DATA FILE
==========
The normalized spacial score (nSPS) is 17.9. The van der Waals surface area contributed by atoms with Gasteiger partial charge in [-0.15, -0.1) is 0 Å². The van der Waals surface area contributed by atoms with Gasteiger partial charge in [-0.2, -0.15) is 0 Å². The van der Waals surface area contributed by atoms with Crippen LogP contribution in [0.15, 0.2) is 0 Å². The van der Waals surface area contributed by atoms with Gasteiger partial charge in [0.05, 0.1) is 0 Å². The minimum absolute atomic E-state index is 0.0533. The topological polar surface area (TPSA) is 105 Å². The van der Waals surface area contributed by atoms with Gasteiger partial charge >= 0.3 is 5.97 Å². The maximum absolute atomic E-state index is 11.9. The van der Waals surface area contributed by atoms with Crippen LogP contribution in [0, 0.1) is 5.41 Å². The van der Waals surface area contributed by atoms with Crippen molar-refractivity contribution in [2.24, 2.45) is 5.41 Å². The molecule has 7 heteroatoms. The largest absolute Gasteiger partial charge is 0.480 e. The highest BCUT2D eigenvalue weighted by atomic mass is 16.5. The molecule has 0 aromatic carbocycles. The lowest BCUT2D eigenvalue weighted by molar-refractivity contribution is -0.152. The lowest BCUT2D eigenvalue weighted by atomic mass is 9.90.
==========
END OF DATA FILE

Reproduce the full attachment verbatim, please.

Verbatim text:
The normalized spacial score (nSPS) is 17.9. The van der Waals surface area contributed by atoms with Gasteiger partial charge in [-0.15, -0.1) is 0 Å². The van der Waals surface area contributed by atoms with Gasteiger partial charge in [-0.2, -0.15) is 0 Å². The van der Waals surface area contributed by atoms with Crippen LogP contribution in [0.15, 0.2) is 0 Å². The van der Waals surface area contributed by atoms with Gasteiger partial charge in [0.05, 0.1) is 0 Å². The minimum absolute atomic E-state index is 0.0533. The topological polar surface area (TPSA) is 105 Å². The van der Waals surface area contributed by atoms with Gasteiger partial charge >= 0.3 is 5.97 Å². The maximum absolute atomic E-state index is 11.9. The van der Waals surface area contributed by atoms with Crippen LogP contribution in [0, 0.1) is 5.41 Å². The van der Waals surface area contributed by atoms with Crippen molar-refractivity contribution in [2.24, 2.45) is 5.41 Å². The molecule has 7 heteroatoms. The largest absolute Gasteiger partial charge is 0.480 e. The highest BCUT2D eigenvalue weighted by atomic mass is 16.5. The molecule has 0 aromatic carbocycles. The lowest BCUT2D eigenvalue weighted by molar-refractivity contribution is -0.152. The lowest BCUT2D eigenvalue weighted by atomic mass is 9.90.